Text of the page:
Jerusalem (CNSNews.com) - Israel released seven Palestinian security prisoners Thursday as talks continued on a delayed troop withdrawal from another five percent of the disputed West Bank.
For the first time, Israel freed prisoners who are residents of eastern Jerusalem. It has declined to do so in the past for fear this would signal a willingness to transfer the eastern section of the city to the Palestinian Authority.
The seven, released in honor of the Muslim fast month of Ramadan, were to be received at Orient House, the PA's de facto Jerusalem headquarters. They include terrorists convicted of planting bombs, attempting to carry out a terror attack and attempted murder.
On Wednesday Israel released another 26 Palestinian security prisoners, breaking another former taboo by including a man who murdered an Israeli taxi driver and five Palestinians. Another freed prisoner murdered two Italian tourists. Also among the 26 were members of Hamas and Islamic Jihad, both of which reject the PA's talks with Israel.
Israel's Supreme Court earlier rejected a petition brought by the families of terror victims in an attempt to prevent the release of murderers.
Attorney for the applicants, Naftali Werzberger, criticized the government for not following the criteria it established just a few months ago when deciding which security prisoners to free.
"I though the criteria established by the government in the past constituted a red line," Werzberger was quoted as saying. "It turns out that each time it changes and tailors them according to its needs. What's the point of criteria if they keep changing?"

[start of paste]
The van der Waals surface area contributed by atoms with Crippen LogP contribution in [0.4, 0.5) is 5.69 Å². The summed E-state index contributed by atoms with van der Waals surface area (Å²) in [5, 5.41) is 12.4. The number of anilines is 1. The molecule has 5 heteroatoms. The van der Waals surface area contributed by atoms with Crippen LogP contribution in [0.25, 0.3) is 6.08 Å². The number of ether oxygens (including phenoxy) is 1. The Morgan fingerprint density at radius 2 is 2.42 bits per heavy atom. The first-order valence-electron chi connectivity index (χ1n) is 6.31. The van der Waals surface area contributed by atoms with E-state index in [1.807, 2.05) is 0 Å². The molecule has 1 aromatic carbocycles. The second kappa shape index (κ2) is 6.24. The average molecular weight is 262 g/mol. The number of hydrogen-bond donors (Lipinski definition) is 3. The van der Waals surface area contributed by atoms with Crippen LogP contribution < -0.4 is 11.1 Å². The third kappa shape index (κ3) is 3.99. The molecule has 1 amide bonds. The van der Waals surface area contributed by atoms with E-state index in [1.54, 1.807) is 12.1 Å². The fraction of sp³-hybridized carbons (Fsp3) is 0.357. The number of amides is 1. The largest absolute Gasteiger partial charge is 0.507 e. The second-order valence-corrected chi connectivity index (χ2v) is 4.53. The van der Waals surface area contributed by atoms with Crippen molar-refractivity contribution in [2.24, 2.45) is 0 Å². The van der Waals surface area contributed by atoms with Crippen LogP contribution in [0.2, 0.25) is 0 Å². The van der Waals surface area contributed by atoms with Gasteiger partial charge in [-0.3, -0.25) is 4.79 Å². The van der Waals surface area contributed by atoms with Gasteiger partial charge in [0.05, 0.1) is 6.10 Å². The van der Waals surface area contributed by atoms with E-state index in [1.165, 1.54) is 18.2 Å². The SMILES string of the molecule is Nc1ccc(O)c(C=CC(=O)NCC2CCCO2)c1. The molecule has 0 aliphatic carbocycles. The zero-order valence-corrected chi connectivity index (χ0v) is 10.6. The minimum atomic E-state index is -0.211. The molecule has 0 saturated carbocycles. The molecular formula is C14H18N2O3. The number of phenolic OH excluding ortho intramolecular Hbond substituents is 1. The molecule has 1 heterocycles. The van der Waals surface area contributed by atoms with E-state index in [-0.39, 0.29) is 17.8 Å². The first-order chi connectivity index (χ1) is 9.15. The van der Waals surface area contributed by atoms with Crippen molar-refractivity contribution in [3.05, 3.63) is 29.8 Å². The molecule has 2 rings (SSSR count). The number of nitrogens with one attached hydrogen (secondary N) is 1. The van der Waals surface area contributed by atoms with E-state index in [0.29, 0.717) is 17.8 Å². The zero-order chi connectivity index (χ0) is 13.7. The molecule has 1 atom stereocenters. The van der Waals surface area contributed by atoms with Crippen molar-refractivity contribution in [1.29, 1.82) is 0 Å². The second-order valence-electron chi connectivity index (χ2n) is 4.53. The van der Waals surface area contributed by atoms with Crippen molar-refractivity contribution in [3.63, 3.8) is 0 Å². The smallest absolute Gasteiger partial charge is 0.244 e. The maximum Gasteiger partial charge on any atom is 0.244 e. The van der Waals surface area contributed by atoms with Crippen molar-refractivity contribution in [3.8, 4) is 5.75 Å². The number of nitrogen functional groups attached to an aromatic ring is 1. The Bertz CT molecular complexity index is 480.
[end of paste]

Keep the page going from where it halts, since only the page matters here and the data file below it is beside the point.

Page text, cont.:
Israel has released 350 security prisoners in two stages over the past few months in fulfillment of commitments contained in a bilateral agreement signed in September.
Chief PA negotiator Saeb Erekat told CNSNews.com the PA was "happy" about the release of any prisoners, but expected a higher number of releases. He said he was not surprised by the release of prisoners from east Jerusalem.
Israel captured the eastern section of the city from Jordan during the 1967 Six-Day war and reunited the city under Israeli sovereignty. Israel maintains that a "united" Jerusalem is the "eternal" capital of Israel while the PA hopes to plant the capital of a future state in the eastern section of the city. The future status of the city is one of the thorniest issues in final status negotiations.
Another sign that Israel might be softening its stance regarding eastern Jerusalem came earlier this week, when unconfirmed reports said Israel had offered the PA civilian control over two Arab neighborhoods in northern Jerusalem. Neither the Prime Minister's Office nor the Jerusalem municipality would comment on the report.
Meanwhile, talks are continuing between Israel and the PA today on the five per cent further redeployment, which should have taken place by November 15.
That troop pullback was held up when the PA rejected a map presented to Israel showing the land Israel planned to cede. The PA insisted it be consulted about which land it was to receive, while Israel maintained it was not obliged to do so.
Erekat said he hoped the problem would be resolved at a meeting with the head of the Israeli negotiating team today.
"Most of the land in the five per cent is already agreed upon," he said, while the principle of "who will determine the maps" remained a sticking-point.